NEWS

Nick Mallett runs the rule over the fourth round of games in the 2015 RBS 6 Nations

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Wales V Ireland

Ireland's ten-match winning run had garnered many plaudits but the defeat in Cardiff showed just how far they still have to go if they want to challenge for the World Cup in the autumn.

Joe Schmidt's hopes of a first Grand Slam since 2009 went up in smoke as their game plan was ruthlessly exposed, the men in green had no variation in their play and could not break down an impressive Welsh defence.

The visitors stuck to set phases and the forwards just kept ploughing ahead despite the backs screaming for the ball out wide. This was a criminal choice - it meant that Wales knew exactly what Ireland were going to do every time they threatened the try line and could defend accordingly.

They essentially ignored the Irish backs and focused on the battle in the middle. This was perfectly encapsulated in the passage of play after half-time that saw Ireland spurn 32 consecutive phases deep in the Welsh 22. Schmidt's side were relying on penalties to create opportunities as opposed to scoring from play.

For Wales' part, they deserve a lot of credit for the way they went about their business. They made a dream start to build an early lead, exactly what they would have wanted against an Ireland team that normally like to hit the front and then strangle their opponents. There were a lot of periods of pretty even rugby and momentum shifted back and forth throughout but Wales were just that little bit more clinical when they needed to be.

Take for example the period when Sam Warburton was in the sin bin, Ireland should have made much more of that period to press home their advantage but in fact it was Wales who coped admirably and even created a superb drop goal for Dan Biggar. Those sort of moments can decide Championships, particularly in a year like this one where the margins are so tight.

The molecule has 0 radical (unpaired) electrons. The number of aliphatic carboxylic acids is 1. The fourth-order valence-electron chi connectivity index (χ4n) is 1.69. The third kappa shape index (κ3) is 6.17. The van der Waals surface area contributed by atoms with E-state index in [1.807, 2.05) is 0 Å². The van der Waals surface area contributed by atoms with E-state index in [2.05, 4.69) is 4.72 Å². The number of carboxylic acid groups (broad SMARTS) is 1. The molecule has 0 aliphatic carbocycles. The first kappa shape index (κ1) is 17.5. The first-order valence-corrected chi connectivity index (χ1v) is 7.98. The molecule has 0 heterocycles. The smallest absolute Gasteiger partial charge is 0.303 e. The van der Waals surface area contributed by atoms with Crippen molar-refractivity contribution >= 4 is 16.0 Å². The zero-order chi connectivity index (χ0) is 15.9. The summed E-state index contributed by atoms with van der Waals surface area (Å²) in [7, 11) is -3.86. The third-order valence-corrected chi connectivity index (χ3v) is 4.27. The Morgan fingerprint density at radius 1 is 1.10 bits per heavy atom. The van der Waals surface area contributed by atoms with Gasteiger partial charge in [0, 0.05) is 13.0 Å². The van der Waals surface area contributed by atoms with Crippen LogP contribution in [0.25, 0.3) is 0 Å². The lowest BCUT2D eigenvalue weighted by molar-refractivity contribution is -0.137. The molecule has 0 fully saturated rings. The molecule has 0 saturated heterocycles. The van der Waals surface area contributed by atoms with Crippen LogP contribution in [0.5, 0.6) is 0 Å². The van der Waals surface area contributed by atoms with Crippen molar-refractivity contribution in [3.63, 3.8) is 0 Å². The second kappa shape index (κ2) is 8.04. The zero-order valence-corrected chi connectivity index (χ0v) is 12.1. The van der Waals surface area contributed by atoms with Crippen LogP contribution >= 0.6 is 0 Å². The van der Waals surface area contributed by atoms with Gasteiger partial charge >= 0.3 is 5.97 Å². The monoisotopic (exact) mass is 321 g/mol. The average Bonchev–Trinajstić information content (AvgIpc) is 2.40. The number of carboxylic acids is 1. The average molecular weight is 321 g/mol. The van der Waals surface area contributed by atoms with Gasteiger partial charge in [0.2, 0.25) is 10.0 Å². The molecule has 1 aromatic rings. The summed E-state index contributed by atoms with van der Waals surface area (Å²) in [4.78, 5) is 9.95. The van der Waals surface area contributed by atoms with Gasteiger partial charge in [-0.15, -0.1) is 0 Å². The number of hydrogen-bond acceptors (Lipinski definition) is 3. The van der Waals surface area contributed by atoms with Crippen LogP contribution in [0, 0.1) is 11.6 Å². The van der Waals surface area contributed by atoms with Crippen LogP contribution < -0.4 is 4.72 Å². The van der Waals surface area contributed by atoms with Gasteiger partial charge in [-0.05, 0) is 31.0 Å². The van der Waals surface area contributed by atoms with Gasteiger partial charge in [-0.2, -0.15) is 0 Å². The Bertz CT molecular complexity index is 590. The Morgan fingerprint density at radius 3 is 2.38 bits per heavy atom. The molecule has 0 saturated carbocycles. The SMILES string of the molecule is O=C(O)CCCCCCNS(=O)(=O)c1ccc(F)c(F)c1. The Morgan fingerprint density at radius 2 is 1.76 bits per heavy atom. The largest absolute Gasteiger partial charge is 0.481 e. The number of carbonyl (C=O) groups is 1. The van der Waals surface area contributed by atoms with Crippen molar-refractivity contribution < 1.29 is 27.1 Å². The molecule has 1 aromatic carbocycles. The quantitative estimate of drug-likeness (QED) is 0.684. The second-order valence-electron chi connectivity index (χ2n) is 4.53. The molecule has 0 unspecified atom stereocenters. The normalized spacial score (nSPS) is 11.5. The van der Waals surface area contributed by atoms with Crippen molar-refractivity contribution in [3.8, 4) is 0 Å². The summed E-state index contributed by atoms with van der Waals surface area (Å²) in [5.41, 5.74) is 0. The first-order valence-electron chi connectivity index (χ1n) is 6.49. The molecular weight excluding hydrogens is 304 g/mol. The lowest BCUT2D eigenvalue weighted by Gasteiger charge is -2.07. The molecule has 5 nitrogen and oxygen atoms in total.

England V Scotland

At Twickenham a lot of the focus after the game was on how many try-scoring chances England wasted in their victory over Scotland.

While it is true that England may come to regret those missed opportunities come the final reckoning, it is worth noting that England's attacking flair has been very impressive in this Championship. The Red Rose have scored more tries than both Wales and Ireland combined and their victory over Scotland was a highly entertaining game for both sets of fans.

England are looking more like a southern hemisphere team, looking to play more rugby on their feet as opposed to Ireland whose focus on the set pieces and a very direct phase play attack with the 'pick and go' from forwards and forward runners off the scrum-half was far too limited and predictable against Wales.

England's more upright and fast-paced approach will certainly help them when facing the southern hemisphere sides during the Rugby World Cup.

Chris Robshaw still does not look a natural No.7 for my money but he is certainly getting there and come the World Cup, he should be more than ready to take on the world's best.

Italy V France

Over in Rome on Sunday, it is worth mentioning first up that the wet conditions were a huge factor in how the game was played. But even so, both teams turned in poor performances and France won by forcing Italy to a play a style of rugby they are uncomfortable with.

France weighed up the conditions and forced the Azzurri to play too much rugby in their own half and the Italians do not have the back line to play a running game, especially from deep in their own half.

The French scrum was dominant throughout and put the Italians under severe pressure and it took a couple of key moments to turn the game in their favour.

Once the scoreboard was on France's side Italy had to chase the game and they should have taken points when they were on offer rather than continually kicking for the corner as France, unlike every other team so far in this year's Championship, had worked out how to nullify the Italian driving maul.

Where the Italians lacked composure, France appear to have found their man for the future in fly-half Jules Plisson. The Stade Francais man was a half-time replacement for the injured Camille Lopez and marked himself out as a star of the future with a performance that showed real maturity.

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